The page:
Friday, November 7, 2008

25 Best Fiction Titles, 2008

A PW list
Don't get disappointed if you don't see your favourite title here. The list covers only the American publishing in 2008. Of course, these titles were reviewed by PW. For sure, there are still some titles outside of this list, probably from small or independent presses that can match or beat the selection. Do you know of any such title?

When Will There Be Good News?Kate Atkinson (Little, Brown)
Unrelated characters and plot lines collide with momentous results in Atkinson's third novel to feature ex-cop turned PI Jackson Brodie.
Roberto Bolaño, trans. from the Spanish by Natasha Wimmer (Farrar, Straus & Giroux)
Bolaño's sprawling masterpiece revolves around a passel of academics, a reclusive German writer and a fictionalized Juarez, Mexico. Pure brilliance.
Hold Tight
Harlan Coben (Dutton)
Edgar-winner Coben's unnerving thriller follows a sadistic suburban killer in a New Jersey community with his usual mastery.
The Brass Verdict
Michael Connelly
(Little, Brown)
This beautifully executed crime thriller brings together two popular Connelly characters, LAPD Det. Harry Bosch and L.A. lawyer Mickey Haller.
Master of the Delta
Thomas H. Cook (Harcourt)
Edgar-winner Cook examines the slow collapse of a prominent Southern family in this magnificent tale of suspense set in 1954.
The Konkans
Tony D'Souza (Harcourt)
This story of an Indian-American family's immigrant experience in Chicago is loaded with humor and pathos. Young in writer-years, D'Souza writes with a seasoned hand.
The Plague of Doves
Louise Erdrich (Harper)
Erdrich's 13th novel, a multigenerational tour de force of sin, redemption, murder and vengeance, finds its roots in the 1911 slaughter of a farming family near Pluto, N. Dak.
The Likeness
Tana French (Viking)
Fans of psychological suspense will embrace Irish author French, who blurs the boundaries between victim and cop, memory and fantasy, in this stunning sequel to her debut, In the Woods.
Sea of Poppies
Amitav Ghosh (Farrar, Straus & Giroux)
Diaspora, myth and a fascinating language mash-up propel the Rubik's cube of plots in Ghosh's picaresque epic. The cast is marvelous and the plot majestically serpentine, but the real hero is the English language, which has rarely felt so alive and vibrant.
Mo Hayder (Atlantic Monthly)
Readers looking for visceral thrills need look no further than this British crime novel involving African witchcraft.
The Lazarus Project
Aleksandar Hemon (Riverhead)
Dueling story lines about Central European immigrants dovetail into a masterful account of the immigrant experience and the quest for identity in MacArthur genius Hemon's second novel, an NBA finalist.
A.L. Kennedy (Knopf)
Kennedy's highly stylized and immeasurably sad sixth novel (after Paradise) follows former Royal Air Force tail gunner Alfred Day as he relives his experiences in a WWII German prison camp.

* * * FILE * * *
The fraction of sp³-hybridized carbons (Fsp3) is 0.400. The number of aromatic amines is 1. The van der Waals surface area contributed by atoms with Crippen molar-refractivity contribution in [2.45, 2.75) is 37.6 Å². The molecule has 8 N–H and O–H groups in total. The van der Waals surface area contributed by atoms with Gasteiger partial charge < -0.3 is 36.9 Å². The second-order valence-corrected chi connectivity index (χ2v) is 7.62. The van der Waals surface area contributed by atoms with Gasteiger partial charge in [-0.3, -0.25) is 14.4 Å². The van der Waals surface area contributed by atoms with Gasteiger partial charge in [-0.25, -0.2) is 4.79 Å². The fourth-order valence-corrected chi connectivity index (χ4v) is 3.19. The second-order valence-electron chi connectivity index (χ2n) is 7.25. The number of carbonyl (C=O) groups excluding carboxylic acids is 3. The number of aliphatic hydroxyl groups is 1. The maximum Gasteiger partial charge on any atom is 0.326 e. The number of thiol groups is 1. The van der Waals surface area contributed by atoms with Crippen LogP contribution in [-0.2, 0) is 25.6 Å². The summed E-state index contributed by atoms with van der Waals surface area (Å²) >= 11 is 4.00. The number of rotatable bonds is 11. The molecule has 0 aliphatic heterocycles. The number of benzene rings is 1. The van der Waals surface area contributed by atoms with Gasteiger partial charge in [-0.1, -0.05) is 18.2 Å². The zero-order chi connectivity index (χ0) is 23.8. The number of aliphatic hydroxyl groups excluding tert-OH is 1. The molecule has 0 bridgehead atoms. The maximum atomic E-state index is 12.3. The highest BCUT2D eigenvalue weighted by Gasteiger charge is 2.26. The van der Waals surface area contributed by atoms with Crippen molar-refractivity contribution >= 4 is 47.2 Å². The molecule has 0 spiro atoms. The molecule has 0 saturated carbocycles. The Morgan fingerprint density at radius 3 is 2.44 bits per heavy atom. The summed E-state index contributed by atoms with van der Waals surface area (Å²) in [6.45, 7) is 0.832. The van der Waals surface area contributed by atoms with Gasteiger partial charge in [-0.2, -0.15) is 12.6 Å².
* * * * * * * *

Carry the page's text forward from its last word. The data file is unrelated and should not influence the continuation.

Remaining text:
My Revolutions
Hari Kunzru (Dutton)
A reformed London radical's past returns to haunt him in Kunzru's divine novel.
Unaccustomed Earth
Jhumpa Lahiri (Knopf)
The gulf that separates expatriate Bengali parents from their American-raised children—and that separates the children from India—remains Lahiri's subject for this faultless follow-up to The Namesake.
Zachary Lazar
(Little, Brown)
Lazar channels the Rolling Stones, Kenneth Anger and a Manson family associate in this piercing examination of the dread and exhilaration of the late 1960s.
The Boat
Nam Le (Knopf)
The stories in Le's stunning debut collection cover a vast geographic territory and are filled with exquisitely painful and raw moments of revelation, captured in an economical style as deft as it is sure.
The Given Day
Dennis Lehane (Morrow)
In a splendid flowering of the talent previously demonstrated in his crime fiction (Gone, Baby, Gone; Mystic River), Lehane combines 20th-century American history, a gripping story of a family torn by pride and the strictures of the Catholic Church, and the plot of a multifaceted thriller.
Flesh House
Stuart MacBride (St. Martin's Minotaur)
Scottish author MacBride's dry wit turns what could have been a gratuitously gory slasher story into a crackling thriller.
How the Dead Dream
Lydia Millet (Counterpoint)
Millet is as lyrical, haunting and deliciously absurd as ever in this Heart of Darkness–style journey into massive loss.
Joseph O'Neill (Pantheon)
A Dutch-born equities analyst gets swept up by a fast-talking, crooked-dealing Bangladeshi cricket enthusiast in post-9/11 New York City in O'Neill's beautifully written and intelligent novel.
Donald Ray Pollock (Doubleday)
They don't come much grittier than this debut collection set in Knockemstiff, Ohio, a grimy pocket of derelicts, perverts and criminals.
Lush Life
Richard Price (Farrar, Straus & Giroux)
Price trains his sharp eye and flawless ear on Manhattan's Lower East Side in this manic crescendo of a novel that explores the repercussions of a seemingly random shooting.
Ron Rash (Ecco)
This implacably grim tale of greed and corruption gone wild—and of eventual, well-deserved revenge—follows the dealings of a Depression-era lumber baron and his callous new wife.
Tim Winton (Farrar, Straus & Giroux)
Two daredevil Australian teens get involved with a dangerous surfer (and his more dangerous wife) in this taut story of death, life, pleasure and thrill-seeking.
The Story of Edgar Sawtelle
David Wroblewski (Ecco)
A Wisconsin mute hides out in the woods with hyperintelligent dogs in Wroblewski's contemporary riff on Macbeth.


david kramer said...

Steve Martin's autobiography-Born Standing Up- was a surprisingly good and enjoyable read that came out this year. It was insightful as a "how-to" book on finding a voice in creative fields.

david kramer said...

Non fiction- of course

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